One of the key-changing choruses reminded me of the song The Stag in the Forest from the movie Cabaret.  It starts as a simple pastoral song sung in an outdoor beer garden.  The music grows and swells as the patrons sing along.  The key changes and the singing becomes more fevered and passionate.  The key changes again and everyone stands up.  In the final chorus, the young soloist gives a Heil Hitler salute.

I have learned to be wary of the subtle power of key changes.

6.   There are very few ads, an unexpected upside.

Stations labeled religious alternate music with Bible study, but there were no ads.  Covertly religious country stations would alternate music with call-in testimonials about the healing power of prayer, or pleas to pray for some poor soul or someone’s pet.

7.  The choice between religious radio and the local rural channels was a draw.

There was still no NPR in Escanaba, but now I had the option for local channels.  I decided to take a break from soul-saving and tapped into an interview with a woman who breathlessly charted the evolution of salad recipes for the community picnic.

“In the 1980s, we had lots of pasta salads, and it wasn’t just spaghetti.  The pasta came in all sorts of different shapes, elbows, corkscrews, trumpets.  And then in the 90’s we had lots of fruit salads and then different kinds of rice.  Now we have something called quinoa.”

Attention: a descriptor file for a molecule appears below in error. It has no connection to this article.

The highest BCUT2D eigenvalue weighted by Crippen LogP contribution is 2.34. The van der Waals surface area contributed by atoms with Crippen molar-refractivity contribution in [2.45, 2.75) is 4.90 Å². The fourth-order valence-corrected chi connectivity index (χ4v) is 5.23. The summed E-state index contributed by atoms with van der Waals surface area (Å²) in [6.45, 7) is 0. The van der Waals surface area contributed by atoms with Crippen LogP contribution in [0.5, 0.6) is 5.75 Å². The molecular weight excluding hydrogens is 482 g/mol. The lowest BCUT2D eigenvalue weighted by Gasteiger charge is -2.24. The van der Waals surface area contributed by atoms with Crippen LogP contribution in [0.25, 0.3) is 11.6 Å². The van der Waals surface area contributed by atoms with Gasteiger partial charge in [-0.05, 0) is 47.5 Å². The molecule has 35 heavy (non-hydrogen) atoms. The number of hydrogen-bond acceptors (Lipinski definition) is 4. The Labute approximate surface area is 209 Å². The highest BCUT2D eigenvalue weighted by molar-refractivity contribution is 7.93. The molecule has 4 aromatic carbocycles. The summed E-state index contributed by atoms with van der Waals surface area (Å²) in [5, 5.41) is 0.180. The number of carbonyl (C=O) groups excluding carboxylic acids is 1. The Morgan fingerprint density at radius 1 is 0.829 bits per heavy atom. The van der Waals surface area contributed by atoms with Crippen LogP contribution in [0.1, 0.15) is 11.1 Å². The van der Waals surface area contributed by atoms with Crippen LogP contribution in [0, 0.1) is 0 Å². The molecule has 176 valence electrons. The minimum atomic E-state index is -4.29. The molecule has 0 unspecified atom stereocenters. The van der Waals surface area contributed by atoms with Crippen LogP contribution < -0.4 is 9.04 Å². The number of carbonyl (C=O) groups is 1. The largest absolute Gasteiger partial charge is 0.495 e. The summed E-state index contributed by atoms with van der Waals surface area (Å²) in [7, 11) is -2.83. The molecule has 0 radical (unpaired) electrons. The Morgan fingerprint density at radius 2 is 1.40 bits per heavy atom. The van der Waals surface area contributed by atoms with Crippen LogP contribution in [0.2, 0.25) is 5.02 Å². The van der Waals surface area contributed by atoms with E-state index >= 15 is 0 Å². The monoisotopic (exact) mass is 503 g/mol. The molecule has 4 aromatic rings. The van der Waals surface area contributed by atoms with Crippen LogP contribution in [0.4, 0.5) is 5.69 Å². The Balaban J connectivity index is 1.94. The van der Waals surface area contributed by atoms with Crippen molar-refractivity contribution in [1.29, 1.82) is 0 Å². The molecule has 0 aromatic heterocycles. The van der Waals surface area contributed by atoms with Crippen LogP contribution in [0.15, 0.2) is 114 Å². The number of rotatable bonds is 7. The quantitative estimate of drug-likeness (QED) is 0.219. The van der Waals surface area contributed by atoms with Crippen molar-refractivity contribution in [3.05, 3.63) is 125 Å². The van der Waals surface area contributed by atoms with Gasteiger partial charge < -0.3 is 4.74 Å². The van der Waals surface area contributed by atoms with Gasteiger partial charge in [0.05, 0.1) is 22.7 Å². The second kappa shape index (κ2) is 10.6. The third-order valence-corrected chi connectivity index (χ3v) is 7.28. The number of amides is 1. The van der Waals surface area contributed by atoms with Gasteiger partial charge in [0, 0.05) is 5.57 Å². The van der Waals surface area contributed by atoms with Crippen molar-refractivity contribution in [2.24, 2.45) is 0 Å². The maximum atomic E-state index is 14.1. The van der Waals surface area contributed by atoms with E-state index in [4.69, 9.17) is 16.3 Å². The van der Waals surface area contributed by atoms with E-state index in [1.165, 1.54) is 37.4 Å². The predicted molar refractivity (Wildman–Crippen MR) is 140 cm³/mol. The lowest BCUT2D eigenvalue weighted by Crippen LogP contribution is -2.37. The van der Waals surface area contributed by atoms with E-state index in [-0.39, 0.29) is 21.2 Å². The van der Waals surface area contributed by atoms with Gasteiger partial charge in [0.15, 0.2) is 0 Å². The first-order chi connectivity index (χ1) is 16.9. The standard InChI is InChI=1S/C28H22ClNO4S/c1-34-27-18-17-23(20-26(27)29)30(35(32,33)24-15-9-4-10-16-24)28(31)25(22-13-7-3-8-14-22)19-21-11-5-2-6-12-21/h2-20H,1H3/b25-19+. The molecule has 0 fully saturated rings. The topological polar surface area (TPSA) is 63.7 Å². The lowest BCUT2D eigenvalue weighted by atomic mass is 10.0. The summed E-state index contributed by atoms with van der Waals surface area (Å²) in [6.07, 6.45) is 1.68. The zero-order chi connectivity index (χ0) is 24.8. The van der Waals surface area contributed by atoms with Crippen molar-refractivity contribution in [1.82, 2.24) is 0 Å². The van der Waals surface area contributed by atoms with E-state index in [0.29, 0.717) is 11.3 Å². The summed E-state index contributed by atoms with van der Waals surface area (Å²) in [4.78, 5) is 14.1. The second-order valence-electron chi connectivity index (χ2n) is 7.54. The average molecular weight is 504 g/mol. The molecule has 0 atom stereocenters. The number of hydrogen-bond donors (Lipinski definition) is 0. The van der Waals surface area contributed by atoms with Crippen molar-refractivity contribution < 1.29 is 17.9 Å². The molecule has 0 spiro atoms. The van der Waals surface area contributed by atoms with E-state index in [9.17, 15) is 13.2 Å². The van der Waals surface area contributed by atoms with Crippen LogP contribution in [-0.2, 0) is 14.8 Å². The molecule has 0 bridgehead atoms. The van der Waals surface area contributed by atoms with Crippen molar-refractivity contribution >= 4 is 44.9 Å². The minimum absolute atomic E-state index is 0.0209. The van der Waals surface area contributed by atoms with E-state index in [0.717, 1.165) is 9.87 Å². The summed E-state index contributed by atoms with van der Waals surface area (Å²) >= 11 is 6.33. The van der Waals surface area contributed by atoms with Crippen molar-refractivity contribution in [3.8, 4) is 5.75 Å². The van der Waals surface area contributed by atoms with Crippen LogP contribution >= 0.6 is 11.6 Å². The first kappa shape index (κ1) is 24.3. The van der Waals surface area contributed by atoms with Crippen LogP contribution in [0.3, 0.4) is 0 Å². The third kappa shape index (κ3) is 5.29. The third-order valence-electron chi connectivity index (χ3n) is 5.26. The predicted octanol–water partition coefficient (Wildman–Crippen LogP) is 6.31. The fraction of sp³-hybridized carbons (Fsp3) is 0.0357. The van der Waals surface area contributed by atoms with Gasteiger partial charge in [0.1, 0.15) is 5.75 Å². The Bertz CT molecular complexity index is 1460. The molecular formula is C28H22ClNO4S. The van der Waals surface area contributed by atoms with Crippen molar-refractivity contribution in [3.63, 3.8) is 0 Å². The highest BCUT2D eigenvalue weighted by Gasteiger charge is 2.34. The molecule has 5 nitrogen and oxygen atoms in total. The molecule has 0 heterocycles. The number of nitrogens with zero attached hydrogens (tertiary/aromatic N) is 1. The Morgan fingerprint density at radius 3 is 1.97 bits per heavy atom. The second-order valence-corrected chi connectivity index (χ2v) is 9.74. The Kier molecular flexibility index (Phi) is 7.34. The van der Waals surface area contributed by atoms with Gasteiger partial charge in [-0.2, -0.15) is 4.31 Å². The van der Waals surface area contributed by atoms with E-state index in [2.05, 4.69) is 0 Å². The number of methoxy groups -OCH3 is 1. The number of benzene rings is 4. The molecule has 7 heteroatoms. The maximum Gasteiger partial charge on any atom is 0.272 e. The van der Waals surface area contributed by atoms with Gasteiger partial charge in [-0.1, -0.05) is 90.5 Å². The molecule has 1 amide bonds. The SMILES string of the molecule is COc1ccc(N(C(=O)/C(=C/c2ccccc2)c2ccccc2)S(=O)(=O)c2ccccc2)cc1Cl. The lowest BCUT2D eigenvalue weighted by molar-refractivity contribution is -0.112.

I stopped for a snack, but the potato chips were paper thin and greasy.  No kettle chips.  I decided that easy access to NPR and good potato chips were inversely related to the abundance of religious radio, and also a good litmus test for red and blue communities.

8.  The self-righteousness and intolerance were scarier than I had imagined

One minister railed against a school reading list that included books with LGBTQ themes.  He frothed with religious fervor – I could picture him spewing forth droplets of spittle.  He quoted Leviticus, which seems to be the go-to Bible passage for intolerance.  He urged listeners to boycott the summer reading program.

Finally, I arruved within reach of Milwaukee and Chicago stations.  NPR was fund-raising and the classical music station was playing a whiny string concerto.  I turned to another slice of life experience.  Sports radio.  The male-dominated ads were briefly entertaining – pajama-grams to surprise the wife, bizarre treatments for baldness (something supposedly painless called “total follicular extraction”), no-scalpel vasectomy (again supposedly painless), and most prominently an easy fix for low testosterone levels, with treatment discreetly mailed in unmarked packages.  The talk show hosts introduced a segment called (wink, wink) “master debaters,” which discussed whether the long and unruly hair of pro athletes was disrespectful to the sport.

My experiment was mercifully over.  The experience reinforced that like chocolate and bacon, a monolithic diet is ultimately unhealthy.  I wanted to nurture an open and questioning mind, but religious radio was not the right venue.  But damn it, I really did want to address the cavernous gaps in my education and learn how Jesus became God.  When I got home, I rummaged under the seat and extracted the audio book from the mélange of pine needles, crushed potato chips, a plastic spoon, an Arby’s curly fry and other detritus of long car rides.  I placed the book on the passenger seat, ready for the next trip.